What Is An Adversarial Proceeding?
Normally, bankruptcy cases are not considered adversarial. Unlike a personal injury case, or a family law case, or a business law case, there are not two sides squaring off against each other, with one side winning and one side losing. In other words, bankruptcies are not what you would normally call “lawsuits.”
Granted, this is kind of a fiction—after all, the trustee’s job is to maximize recovery for your creditors, so it can often feel like it’s “you against the bankruptcy court,” but that is not the case. In fact, in bankruptcy court, most consumers will never step inside a courtroom, and a judge will never have to do more than sign paperwork.
But sometimes, it can be the case. This usually happens when your otherwise routine bankruptcy ends up being challenged, and the result is what is known as an adversary proceeding.
An adversary proceeding is where a creditor files a lawsuit against you in your bankruptcy case, to challenge your discharge, or some other relief that you may be asking from the bankruptcy court. Some examples of when this would happen include:
- A creditor that thinks their debt is not dischargeable
- A creditor that thinks you should not be able to discharge their debt because of fraud (either fraud when incurring the debt or loan, or fraud in something you’ve done or stated in the bankruptcy itself)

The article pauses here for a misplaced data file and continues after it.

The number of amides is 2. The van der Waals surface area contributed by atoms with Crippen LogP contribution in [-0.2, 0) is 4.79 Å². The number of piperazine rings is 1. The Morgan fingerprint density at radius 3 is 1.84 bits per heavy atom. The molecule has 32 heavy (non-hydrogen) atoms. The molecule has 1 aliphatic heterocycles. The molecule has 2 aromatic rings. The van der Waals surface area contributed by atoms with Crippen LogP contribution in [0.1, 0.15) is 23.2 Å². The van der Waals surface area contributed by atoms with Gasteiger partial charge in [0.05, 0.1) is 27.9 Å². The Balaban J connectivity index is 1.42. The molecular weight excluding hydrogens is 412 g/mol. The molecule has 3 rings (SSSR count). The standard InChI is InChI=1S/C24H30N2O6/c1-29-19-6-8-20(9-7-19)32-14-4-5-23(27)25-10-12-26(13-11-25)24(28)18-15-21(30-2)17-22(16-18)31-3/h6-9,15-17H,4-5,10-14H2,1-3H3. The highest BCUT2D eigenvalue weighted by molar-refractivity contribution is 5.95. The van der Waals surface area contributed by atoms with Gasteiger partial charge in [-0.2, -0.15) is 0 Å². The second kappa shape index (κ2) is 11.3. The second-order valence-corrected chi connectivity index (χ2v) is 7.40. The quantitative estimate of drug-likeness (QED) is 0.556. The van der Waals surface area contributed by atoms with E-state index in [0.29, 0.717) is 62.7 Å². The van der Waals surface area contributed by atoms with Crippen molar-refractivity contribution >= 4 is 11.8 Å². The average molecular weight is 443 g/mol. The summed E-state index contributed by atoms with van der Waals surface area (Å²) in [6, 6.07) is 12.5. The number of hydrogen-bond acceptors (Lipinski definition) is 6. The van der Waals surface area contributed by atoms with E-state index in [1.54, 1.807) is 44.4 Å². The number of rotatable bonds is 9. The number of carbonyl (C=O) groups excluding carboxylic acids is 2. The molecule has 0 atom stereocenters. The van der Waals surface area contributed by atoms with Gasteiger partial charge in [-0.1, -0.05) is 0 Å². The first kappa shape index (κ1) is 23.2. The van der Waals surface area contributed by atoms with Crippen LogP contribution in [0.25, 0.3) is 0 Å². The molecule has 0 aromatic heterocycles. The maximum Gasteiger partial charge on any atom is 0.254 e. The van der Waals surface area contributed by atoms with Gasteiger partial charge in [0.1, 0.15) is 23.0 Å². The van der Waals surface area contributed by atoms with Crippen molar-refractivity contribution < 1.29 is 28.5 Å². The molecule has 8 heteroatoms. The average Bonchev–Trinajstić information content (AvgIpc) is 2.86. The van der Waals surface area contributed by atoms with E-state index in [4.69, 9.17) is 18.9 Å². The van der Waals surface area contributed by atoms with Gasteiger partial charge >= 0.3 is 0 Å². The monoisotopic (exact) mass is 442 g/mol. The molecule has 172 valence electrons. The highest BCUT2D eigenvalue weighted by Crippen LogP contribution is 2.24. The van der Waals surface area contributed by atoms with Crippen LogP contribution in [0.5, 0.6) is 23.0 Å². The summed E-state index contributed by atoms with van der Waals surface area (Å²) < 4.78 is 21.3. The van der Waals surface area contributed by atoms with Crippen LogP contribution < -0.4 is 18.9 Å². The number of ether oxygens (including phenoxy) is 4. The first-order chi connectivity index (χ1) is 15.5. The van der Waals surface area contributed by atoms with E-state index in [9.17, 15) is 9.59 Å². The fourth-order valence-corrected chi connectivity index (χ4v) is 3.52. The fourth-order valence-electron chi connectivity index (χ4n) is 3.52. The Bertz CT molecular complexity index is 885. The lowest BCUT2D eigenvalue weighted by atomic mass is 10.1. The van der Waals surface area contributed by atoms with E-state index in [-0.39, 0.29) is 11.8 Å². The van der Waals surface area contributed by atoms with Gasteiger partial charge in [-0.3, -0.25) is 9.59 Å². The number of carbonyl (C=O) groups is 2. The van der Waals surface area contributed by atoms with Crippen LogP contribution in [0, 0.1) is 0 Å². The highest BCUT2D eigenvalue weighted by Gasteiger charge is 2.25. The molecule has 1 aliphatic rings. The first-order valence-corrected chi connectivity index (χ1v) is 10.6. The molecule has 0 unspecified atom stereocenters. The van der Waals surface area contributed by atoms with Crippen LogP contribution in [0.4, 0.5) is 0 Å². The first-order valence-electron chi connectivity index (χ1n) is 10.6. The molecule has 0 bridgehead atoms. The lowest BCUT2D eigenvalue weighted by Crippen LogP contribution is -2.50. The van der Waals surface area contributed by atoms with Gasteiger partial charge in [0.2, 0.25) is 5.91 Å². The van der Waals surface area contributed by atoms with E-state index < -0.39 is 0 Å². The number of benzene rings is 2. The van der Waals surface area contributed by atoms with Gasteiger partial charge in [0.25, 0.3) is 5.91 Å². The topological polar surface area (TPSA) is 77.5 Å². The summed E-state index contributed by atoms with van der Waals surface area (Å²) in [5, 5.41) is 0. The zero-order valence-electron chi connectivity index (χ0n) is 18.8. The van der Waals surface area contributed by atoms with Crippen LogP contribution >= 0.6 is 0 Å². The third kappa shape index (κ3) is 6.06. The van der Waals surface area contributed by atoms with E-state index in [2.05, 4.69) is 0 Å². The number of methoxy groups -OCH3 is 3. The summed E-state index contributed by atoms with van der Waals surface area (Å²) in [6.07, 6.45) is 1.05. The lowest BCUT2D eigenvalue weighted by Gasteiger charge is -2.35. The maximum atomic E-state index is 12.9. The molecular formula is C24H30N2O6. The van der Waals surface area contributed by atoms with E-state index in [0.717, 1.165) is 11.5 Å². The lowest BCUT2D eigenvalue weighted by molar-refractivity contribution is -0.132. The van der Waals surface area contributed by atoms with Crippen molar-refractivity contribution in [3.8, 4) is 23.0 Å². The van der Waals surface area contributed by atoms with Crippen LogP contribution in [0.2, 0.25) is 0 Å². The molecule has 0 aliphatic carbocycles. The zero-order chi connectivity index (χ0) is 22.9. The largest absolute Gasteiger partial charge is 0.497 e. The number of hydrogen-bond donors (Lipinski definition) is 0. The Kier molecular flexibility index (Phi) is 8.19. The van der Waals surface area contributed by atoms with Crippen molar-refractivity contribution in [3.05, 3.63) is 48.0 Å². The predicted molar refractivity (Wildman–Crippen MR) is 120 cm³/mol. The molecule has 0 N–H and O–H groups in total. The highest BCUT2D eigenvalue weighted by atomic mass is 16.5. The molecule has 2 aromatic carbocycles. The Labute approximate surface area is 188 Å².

- A creditor feels that you have unfairly paid off one creditor before the bankruptcy
- The bankruptcy trustee wants to recover (“claw back”) property that you gave, sold or transferred to someone else, shortly before you filed your bankruptcy
- A creditor feels that their debt can’t be discharged, because they have a valid lien—that is, that their debt is secured by property
- The bankruptcy trustee has to file an action to divide or sever property that you own with someone else, before selling it
- You the consumer, file an adversary proceeding to convince the court that debt should be dischargeable (this often happens with student loans)
What Happens When an Adversary Proceeding is Filed?
If an adversary proceeding is filed, the normal pathway to discharge takes a diversion to resolve the contested issue first. This is one time when a bankruptcy discharge in a Chapter 7 can take longer than the usual 3-6 months. The issues in the adversary proceeding have to be resolved before the discharge can be entered.
The case proceeds like any lawsuit filed in federal court would, which is why it’s a good idea to have an experienced bankruptcy attorney with you. The parties will have a right to object, and to get information from the other side in the form of discovery. You may have to have your deposition taken, and you’ll be able to depose the other side as well.
An adversary proceeding must be filed within 60 days of your 341 meeting (meeting of creditors). So the meeting starts the clock.
Although this all may seem complex and somewhat frightening, the reality is that adversarial proceedings are not the norm, they are the exception. In fact, they are usually avoided by good planning and preparation before your case is even filed.
Call the West Palm Beach bankruptcy lawyers at Kelley Fulton Kaplan & Eller at 561-264-6850 for a consultation to discuss your Chapter 7 or Chapter 13 bankruptcy case.